What Went Well
We try to work with a no-blame culture. It isn’t the fault of the individual, it is the fault of the platforms and procedures that allowed a mistake to have an undesired impact. So when the Engineer performing this change immediately put their hand up and said “I have caused an outage” it allowed the on-call engineers, and other interested parties to get on with the task of fixing the problem, and investigating the impact, without having to look at why the incident happened.
It’s important not to panic when things go wrong. A natural instinct is to “Do Some Thing!” when things are going wrong, but the wrong thing done quickly can sometimes do more damage than doing nothing. Based on the Engineer’s account of what happened during this incident they saw the restart job connect to all the Java application servers at once, and nearly killed the job then and there. This would have stopped that job from bringing the applications back up, and would have not been good. Fortunately they paused, and thought about what they wanted to do, and didn’t take that action. This is always a useful way to handle the panic you will feel in that situation, pause and reflect on what you want to do, the extra time can bring clarity, it is that clarity that panic robs from us.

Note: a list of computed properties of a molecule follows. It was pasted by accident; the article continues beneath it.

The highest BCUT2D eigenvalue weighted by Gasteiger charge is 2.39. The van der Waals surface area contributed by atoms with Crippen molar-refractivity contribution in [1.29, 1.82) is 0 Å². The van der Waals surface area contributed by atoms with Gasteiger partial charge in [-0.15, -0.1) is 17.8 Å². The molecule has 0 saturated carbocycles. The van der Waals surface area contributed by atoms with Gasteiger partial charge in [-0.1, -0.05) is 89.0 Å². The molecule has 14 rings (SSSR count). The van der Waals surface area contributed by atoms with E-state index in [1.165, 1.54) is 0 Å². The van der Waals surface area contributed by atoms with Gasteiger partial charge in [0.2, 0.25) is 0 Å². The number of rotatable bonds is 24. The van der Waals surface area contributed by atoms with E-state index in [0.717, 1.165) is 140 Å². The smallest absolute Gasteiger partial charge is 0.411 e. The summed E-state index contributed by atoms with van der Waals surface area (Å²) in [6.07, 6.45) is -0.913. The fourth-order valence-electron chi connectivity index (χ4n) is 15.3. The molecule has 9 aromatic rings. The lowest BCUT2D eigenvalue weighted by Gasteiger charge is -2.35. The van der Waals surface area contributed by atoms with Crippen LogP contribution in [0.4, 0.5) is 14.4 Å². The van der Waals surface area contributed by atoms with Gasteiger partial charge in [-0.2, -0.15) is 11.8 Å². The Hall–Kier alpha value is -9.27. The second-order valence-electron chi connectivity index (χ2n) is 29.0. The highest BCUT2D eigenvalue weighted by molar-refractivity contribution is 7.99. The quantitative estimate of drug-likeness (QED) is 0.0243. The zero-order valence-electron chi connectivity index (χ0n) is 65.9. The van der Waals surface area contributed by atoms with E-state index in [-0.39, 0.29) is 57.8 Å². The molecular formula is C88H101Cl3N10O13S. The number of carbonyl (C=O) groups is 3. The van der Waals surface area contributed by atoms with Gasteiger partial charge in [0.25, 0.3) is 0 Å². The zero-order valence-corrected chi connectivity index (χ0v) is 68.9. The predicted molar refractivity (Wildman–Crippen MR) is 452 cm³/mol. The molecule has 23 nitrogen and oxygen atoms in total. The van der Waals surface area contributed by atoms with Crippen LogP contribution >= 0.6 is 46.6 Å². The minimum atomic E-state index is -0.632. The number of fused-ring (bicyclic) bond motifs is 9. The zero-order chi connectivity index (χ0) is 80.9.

They asked for help. This is also important; we are a large organization, individual Engineers are not alone, and are not expected to know everything. The Engineer called for help, and some other Engineers who were more familiar with the application were able to confirm that they came back up cleanly, and also investigate the extent of the impact. Approximately 500 logins failed in that minute.